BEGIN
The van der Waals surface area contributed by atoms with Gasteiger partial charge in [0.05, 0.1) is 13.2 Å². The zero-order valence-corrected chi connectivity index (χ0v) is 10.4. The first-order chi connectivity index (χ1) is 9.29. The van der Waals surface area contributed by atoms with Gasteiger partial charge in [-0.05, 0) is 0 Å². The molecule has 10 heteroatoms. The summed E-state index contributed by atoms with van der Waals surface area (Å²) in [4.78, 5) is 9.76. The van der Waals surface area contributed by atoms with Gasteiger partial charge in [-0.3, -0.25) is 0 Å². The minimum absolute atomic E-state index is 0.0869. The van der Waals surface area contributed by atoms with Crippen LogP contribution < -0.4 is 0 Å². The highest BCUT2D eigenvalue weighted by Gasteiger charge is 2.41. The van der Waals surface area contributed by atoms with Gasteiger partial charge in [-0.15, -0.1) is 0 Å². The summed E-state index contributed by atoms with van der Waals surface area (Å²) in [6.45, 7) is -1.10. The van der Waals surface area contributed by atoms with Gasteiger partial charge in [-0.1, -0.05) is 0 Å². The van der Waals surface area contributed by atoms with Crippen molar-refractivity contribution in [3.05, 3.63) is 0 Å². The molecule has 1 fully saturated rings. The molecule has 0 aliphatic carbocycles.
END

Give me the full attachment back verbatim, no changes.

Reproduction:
The van der Waals surface area contributed by atoms with Gasteiger partial charge in [0.05, 0.1) is 13.2 Å². The zero-order valence-corrected chi connectivity index (χ0v) is 10.4. The first-order chi connectivity index (χ1) is 9.29. The van der Waals surface area contributed by atoms with Gasteiger partial charge in [-0.05, 0) is 0 Å². The molecule has 10 heteroatoms. The summed E-state index contributed by atoms with van der Waals surface area (Å²) in [4.78, 5) is 9.76. The van der Waals surface area contributed by atoms with Gasteiger partial charge in [-0.3, -0.25) is 0 Å². The minimum absolute atomic E-state index is 0.0869. The van der Waals surface area contributed by atoms with Crippen LogP contribution < -0.4 is 0 Å². The highest BCUT2D eigenvalue weighted by Gasteiger charge is 2.41. The van der Waals surface area contributed by atoms with Gasteiger partial charge in [-0.15, -0.1) is 0 Å². The summed E-state index contributed by atoms with van der Waals surface area (Å²) in [6.45, 7) is -1.10. The van der Waals surface area contributed by atoms with Gasteiger partial charge in [-0.1, -0.05) is 0 Å². The van der Waals surface area contributed by atoms with Crippen molar-refractivity contribution in [3.05, 3.63) is 0 Å². The molecule has 1 fully saturated rings. The molecule has 0 aliphatic carbocycles.